As a percentage of revenues, the publicly traded self-storage company’s shareholders are getting a higher and higher percentage of distributions as time goes on and the company grows.
This all illustrates the beauty of GSCM, we can invest in these kinds of small, obscure, and a little bit confusing companies that are safer and more undervalued than their bigger public competition because other firms can’t or won’t evaluate them.
We’ll take advantage of this by doing more due diligence and taking advantage of these opportunities into the future.
So why is this publicly traded self-storage company so cheap?
Why is it so Cheap?
First off, the publicly traded self-storage company is an OTC company which doesn’t get much coverage from analysts. And few investors are willing to search for companies in this arena due to the generally smaller sizes and low liquidity of these companies.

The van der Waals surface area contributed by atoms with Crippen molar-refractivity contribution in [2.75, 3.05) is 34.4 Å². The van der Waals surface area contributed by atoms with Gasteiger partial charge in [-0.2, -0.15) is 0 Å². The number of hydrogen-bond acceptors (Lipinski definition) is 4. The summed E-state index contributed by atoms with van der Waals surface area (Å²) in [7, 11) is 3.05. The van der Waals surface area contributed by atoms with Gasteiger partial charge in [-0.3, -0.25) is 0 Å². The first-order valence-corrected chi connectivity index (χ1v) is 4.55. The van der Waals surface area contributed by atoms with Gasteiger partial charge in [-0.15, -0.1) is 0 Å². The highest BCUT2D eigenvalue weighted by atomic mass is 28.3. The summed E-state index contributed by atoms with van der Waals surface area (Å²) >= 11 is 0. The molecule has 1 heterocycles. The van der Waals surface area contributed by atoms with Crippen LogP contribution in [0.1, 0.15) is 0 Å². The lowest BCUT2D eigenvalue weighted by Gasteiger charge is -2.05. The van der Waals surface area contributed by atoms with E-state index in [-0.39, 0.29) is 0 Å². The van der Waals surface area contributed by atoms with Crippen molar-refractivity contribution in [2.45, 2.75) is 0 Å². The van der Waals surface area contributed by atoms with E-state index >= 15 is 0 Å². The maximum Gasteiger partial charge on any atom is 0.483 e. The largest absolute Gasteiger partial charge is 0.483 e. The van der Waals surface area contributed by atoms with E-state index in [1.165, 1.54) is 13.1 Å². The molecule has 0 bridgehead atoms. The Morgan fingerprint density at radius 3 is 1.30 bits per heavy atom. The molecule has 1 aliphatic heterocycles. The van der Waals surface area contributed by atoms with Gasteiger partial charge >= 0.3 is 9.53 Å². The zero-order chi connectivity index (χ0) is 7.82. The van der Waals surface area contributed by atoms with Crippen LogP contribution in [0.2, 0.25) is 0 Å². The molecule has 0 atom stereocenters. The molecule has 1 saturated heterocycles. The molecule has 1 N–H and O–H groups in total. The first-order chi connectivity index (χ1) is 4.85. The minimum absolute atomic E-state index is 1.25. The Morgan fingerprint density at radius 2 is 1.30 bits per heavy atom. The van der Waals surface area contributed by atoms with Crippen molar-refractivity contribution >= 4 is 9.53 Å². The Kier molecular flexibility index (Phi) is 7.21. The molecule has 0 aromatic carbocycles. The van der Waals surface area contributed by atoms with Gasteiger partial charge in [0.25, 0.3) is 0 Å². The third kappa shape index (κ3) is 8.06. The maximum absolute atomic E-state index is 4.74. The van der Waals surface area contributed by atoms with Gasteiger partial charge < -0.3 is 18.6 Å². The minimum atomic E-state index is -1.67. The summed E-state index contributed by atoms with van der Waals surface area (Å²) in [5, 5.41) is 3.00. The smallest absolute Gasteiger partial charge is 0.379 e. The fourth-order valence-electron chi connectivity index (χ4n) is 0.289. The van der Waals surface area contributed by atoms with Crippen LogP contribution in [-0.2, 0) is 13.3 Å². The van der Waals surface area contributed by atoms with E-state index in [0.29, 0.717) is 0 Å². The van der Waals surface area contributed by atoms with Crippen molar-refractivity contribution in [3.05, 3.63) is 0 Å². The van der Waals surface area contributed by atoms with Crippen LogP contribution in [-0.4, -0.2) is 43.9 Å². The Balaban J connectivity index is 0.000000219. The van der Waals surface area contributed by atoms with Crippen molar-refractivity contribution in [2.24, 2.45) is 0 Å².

This brings us to point two…
The publicly traded self-storage company has extremely low liquidity in it shares to insiders and funds owning 70%+ of its outstanding shares.
Its shares are so illiquid it requires trading by appointment and there are currently only 105 shareholders in the entire world!
Another reason it’s so cheap is because of its structure as a partnership.
This is an inefficient structure for most people that requires investors to get K-1’s and file their own taxes on their distributions.
None of these affect the underlying economics, valuation, or operations of this company. As long-term oriented investors we’re fine with these mostly perceptual risks.